In an era of Casual Fridays and work-from-home colleagues, how can you maintain effective office communication in a changing business climate?
We’ll steer you through changes in business etiquette, and help you successfully navigate through the new realities of workplace conflict and office politics.
It is important to not only sense impending disaster but prepare for it and minimize it.
Surely, you've heard over and over that good leaders ask good questions. Fine. But what questions might those be?
An outside adviser can act as a “third opinion” when your internal people line up behind a single proposition, or help you decide when two or more of your constituencies disagree.
When Dwight D. Eisenhower won the election to succeed him as president, Harry S. Truman observed: “Poor Ike! When he was a general, he gave an order and it was carried out. Now, he is going to sit in that big office and give an order and not a damn thing is going to happen.”
You probably know that a “Horatio Alger story” is a tale about a young man who starts out with nothing and ends up a great success. But who was Horatio Alger, exactly?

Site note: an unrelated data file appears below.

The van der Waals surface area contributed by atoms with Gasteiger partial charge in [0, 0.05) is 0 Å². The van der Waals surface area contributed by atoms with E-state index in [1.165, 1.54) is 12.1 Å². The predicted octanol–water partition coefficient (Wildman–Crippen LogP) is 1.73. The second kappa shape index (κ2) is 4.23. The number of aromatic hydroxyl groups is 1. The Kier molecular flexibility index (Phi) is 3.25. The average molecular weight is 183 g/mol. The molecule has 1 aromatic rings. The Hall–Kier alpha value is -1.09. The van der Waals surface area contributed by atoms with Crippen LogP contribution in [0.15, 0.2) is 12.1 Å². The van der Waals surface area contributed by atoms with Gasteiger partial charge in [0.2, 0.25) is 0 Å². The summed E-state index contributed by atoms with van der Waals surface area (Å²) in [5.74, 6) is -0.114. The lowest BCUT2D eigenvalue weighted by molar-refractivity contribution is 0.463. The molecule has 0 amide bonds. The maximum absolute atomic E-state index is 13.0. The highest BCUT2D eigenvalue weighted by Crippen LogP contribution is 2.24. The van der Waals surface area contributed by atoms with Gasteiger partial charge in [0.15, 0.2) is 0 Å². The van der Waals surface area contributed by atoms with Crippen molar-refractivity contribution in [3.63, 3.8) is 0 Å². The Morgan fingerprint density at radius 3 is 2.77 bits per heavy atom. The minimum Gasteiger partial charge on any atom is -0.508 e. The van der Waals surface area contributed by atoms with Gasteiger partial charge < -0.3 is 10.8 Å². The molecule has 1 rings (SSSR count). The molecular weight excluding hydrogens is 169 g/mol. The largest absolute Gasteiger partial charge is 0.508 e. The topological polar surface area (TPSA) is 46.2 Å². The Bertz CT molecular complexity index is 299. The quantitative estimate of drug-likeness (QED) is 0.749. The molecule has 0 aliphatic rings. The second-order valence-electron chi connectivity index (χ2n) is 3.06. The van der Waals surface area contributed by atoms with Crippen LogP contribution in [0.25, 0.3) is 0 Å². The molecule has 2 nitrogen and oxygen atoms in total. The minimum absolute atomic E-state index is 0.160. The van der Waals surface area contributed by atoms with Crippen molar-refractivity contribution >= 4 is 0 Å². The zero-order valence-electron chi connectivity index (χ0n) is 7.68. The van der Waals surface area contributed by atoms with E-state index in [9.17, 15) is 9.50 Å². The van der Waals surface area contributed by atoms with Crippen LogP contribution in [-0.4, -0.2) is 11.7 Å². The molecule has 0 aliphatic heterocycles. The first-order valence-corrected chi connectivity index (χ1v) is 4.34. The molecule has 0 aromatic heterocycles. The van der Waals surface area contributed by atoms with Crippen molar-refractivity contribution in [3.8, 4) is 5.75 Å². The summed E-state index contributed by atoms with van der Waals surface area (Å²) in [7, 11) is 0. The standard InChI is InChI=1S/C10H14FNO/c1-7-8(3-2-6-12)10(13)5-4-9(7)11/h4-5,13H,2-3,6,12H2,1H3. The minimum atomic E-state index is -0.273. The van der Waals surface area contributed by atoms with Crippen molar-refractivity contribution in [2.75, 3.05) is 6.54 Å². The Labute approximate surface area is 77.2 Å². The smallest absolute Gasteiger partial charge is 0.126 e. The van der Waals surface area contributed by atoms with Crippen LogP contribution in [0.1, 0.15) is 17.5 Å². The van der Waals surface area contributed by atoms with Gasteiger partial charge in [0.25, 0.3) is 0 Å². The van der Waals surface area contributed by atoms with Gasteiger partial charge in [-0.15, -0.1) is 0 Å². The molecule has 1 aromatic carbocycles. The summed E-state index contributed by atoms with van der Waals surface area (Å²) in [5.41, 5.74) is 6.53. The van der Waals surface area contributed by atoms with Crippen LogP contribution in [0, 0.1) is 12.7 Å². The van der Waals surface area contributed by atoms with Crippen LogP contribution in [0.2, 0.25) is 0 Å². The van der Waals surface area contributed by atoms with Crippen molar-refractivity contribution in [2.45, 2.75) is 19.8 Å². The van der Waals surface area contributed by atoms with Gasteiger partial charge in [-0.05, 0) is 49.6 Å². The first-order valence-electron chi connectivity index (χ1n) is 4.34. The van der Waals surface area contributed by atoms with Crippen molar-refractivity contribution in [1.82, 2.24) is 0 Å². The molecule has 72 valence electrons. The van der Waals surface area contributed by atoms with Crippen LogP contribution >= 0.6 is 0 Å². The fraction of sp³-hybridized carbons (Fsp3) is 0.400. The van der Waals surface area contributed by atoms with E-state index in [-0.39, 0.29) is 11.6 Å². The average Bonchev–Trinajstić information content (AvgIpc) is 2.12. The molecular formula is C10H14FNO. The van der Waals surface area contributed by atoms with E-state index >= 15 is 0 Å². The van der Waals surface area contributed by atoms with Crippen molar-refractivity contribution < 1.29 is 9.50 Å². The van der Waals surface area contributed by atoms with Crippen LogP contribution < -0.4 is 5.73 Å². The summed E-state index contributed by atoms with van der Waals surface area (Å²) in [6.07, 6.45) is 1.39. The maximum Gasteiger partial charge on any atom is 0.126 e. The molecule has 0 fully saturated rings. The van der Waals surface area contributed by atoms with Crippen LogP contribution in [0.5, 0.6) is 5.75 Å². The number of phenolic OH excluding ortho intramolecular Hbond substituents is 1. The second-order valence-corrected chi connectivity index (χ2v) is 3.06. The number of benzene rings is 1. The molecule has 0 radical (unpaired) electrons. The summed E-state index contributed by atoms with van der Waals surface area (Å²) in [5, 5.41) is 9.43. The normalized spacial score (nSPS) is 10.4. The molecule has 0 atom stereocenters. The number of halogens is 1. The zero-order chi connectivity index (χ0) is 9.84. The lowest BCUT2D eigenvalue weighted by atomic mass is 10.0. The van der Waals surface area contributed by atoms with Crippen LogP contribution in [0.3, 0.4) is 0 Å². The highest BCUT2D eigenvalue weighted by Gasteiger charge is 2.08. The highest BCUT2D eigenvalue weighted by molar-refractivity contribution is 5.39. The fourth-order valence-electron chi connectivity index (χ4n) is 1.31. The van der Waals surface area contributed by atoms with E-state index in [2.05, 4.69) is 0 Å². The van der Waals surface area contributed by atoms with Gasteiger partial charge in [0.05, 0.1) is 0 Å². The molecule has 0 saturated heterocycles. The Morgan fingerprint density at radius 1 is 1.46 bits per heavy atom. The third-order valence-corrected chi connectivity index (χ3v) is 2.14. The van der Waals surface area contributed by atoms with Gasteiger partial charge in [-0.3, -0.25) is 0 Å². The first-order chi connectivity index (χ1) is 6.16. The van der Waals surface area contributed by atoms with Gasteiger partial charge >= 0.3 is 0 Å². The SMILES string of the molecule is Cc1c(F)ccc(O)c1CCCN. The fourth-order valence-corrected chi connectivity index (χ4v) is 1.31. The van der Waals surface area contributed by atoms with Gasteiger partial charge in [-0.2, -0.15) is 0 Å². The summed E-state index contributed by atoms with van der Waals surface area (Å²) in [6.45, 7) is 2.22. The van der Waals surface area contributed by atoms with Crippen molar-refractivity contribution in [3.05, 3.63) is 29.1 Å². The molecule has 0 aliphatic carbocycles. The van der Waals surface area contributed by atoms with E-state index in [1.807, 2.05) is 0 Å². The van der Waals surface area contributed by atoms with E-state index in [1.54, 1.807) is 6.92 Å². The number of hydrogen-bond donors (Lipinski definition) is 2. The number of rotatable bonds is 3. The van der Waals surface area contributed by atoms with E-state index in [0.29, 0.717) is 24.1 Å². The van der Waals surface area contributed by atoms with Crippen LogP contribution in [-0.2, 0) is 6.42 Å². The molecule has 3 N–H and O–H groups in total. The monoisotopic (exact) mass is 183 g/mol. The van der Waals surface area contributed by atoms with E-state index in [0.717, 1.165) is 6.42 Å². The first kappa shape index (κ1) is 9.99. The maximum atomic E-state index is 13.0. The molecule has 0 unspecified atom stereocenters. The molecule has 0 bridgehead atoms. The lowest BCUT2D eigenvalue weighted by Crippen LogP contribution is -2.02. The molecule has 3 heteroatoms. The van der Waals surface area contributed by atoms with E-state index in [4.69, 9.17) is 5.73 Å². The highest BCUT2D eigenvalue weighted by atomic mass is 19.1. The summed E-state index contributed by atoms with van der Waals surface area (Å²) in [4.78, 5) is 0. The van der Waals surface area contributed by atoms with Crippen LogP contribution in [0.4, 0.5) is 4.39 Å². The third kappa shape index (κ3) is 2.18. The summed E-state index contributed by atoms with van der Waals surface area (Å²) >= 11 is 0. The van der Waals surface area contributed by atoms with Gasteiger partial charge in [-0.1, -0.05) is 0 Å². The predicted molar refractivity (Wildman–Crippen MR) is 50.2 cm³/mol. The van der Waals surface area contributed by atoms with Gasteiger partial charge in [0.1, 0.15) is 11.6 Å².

As a young baseball pitcher, Larry Dierker learned a lesson in teamwork from his second baseman, Joe Morgan.
In 1807, a young Sen. John Quincy Adams from Massachusetts supported President Jefferson in voting for a national trade embargo against England, a position that hit Adams’ native region—New England—right in the pocketbook.
Ted Judah didn’t let a soul stand in his way. He had come from Buffalo, N.Y., to California as chief engineer of the new Central Pacific Railroad for the chance to live out his dream of building a transcontinental railway.
Few people like change, yet you have to lead people through it. Here are four strategies to make the emotional and cultural hurdles less wrenching:
What to do when your boss is late.